Home | Jeremy Côté
Bits, ink, particles, and words.
It’s tempting as a student to think that nothing is in your control. We often feel like our whole lives revolve around the whims of professors and their decisions for assignments and tests. It can be easy to retreat into “reactive” mode, making sure that everything which is thrown at you gets done. When we operate like this, we tend to be exhausted, since we can never look further than a week.
In mathematics, there’s almost always an opportunity to make proofs more concise. For example, when you first learn a concept, it might take a while to prove a result using the definitions that were developed. The reason it’s longer to do is because the definitions require you to spell out ideas explicitly. As a result, you might get to the end of the proof, but it takes a bunch of little intermediate steps to do so.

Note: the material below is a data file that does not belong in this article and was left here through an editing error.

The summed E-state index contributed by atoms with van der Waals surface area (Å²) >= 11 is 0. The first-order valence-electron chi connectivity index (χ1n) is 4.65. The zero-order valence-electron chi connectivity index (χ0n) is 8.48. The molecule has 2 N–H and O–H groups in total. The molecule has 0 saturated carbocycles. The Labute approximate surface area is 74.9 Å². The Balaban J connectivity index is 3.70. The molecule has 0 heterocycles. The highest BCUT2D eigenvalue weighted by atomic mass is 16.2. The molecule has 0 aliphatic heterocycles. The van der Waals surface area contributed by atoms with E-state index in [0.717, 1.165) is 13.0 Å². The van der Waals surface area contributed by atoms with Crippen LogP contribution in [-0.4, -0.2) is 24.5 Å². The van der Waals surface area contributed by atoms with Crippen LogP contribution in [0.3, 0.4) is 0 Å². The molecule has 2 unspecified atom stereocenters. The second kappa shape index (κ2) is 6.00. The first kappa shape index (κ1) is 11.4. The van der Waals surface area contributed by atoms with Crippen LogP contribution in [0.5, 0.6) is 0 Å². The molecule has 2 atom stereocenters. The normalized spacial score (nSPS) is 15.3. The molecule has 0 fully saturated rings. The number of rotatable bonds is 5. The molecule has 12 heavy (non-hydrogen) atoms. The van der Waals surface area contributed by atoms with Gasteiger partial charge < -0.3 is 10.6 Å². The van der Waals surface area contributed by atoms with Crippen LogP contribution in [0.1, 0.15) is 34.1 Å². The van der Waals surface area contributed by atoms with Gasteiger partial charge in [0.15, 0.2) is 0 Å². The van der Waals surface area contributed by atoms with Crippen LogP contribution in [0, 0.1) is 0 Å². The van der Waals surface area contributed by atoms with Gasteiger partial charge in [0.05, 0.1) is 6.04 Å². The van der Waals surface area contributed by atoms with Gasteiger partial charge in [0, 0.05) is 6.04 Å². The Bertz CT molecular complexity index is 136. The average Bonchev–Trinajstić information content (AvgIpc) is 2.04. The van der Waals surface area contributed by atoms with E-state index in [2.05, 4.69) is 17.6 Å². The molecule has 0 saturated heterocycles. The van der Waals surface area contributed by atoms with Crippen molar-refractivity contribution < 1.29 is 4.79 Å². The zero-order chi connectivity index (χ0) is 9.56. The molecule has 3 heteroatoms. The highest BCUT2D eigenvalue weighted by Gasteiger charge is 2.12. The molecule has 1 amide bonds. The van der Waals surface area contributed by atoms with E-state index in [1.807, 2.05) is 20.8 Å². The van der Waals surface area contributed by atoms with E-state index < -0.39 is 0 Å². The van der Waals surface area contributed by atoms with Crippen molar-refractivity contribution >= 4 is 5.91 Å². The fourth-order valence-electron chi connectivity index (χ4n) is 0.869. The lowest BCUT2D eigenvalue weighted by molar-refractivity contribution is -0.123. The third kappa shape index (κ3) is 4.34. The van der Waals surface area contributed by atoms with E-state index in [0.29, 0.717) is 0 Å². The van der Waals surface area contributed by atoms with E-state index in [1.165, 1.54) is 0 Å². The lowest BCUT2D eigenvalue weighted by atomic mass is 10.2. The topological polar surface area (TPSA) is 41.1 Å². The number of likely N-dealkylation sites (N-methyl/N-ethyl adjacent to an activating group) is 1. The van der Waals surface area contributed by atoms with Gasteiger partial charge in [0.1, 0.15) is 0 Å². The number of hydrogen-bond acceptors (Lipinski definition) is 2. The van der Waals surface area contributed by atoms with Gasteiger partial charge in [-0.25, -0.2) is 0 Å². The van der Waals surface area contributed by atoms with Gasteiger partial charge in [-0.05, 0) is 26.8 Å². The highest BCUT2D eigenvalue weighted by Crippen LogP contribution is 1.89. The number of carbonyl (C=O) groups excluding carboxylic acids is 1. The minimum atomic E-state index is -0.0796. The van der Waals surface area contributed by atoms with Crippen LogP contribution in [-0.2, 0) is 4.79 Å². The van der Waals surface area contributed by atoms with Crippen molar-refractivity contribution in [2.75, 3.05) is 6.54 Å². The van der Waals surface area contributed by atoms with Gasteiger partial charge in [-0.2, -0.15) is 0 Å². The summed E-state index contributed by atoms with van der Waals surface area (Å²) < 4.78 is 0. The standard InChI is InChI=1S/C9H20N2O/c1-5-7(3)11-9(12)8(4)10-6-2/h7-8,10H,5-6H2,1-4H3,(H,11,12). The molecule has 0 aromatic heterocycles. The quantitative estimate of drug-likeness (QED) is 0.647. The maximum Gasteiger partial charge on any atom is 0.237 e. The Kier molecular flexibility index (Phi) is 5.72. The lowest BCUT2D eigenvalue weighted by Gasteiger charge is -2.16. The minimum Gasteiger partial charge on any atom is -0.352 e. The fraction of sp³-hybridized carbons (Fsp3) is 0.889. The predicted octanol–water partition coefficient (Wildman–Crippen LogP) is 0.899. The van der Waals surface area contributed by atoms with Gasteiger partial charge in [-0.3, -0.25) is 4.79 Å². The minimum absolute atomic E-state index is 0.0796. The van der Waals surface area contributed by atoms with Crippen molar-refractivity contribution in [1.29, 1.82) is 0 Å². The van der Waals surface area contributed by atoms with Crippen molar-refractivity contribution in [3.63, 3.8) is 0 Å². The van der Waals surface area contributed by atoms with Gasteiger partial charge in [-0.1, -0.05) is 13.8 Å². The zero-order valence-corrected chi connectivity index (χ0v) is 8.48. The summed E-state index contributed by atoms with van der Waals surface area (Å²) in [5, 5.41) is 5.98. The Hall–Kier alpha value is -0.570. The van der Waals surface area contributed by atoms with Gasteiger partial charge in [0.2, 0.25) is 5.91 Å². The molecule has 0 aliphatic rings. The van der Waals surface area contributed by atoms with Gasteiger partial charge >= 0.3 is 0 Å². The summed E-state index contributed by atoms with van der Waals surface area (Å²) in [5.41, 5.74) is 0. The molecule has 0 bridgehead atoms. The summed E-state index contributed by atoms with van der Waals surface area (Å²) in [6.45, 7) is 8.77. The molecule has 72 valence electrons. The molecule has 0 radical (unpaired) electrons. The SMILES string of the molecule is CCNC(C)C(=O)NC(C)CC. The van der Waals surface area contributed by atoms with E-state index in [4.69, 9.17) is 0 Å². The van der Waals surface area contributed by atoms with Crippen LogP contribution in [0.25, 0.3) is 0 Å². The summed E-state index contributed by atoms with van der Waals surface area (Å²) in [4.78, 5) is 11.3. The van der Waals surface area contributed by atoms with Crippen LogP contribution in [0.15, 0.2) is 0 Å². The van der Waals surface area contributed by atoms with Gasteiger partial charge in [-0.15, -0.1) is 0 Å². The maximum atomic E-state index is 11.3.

We enjoy doing comfortable things.
One of the skills students learn in secondary school is to factor quadratic expressions. In particular, they learn how to solve equations like x2+2x+1=0. There are a slew of techniques one can use to deal with quadratics, and they mostly rely on the fact that questions asked in assignments and tests have “nice” factorizations. Most expressions have integer solutions, or at worst rational ones. This makes it straightforward to factor. Of course, this might take a while to get used to, but it’s a skill that many students pick up.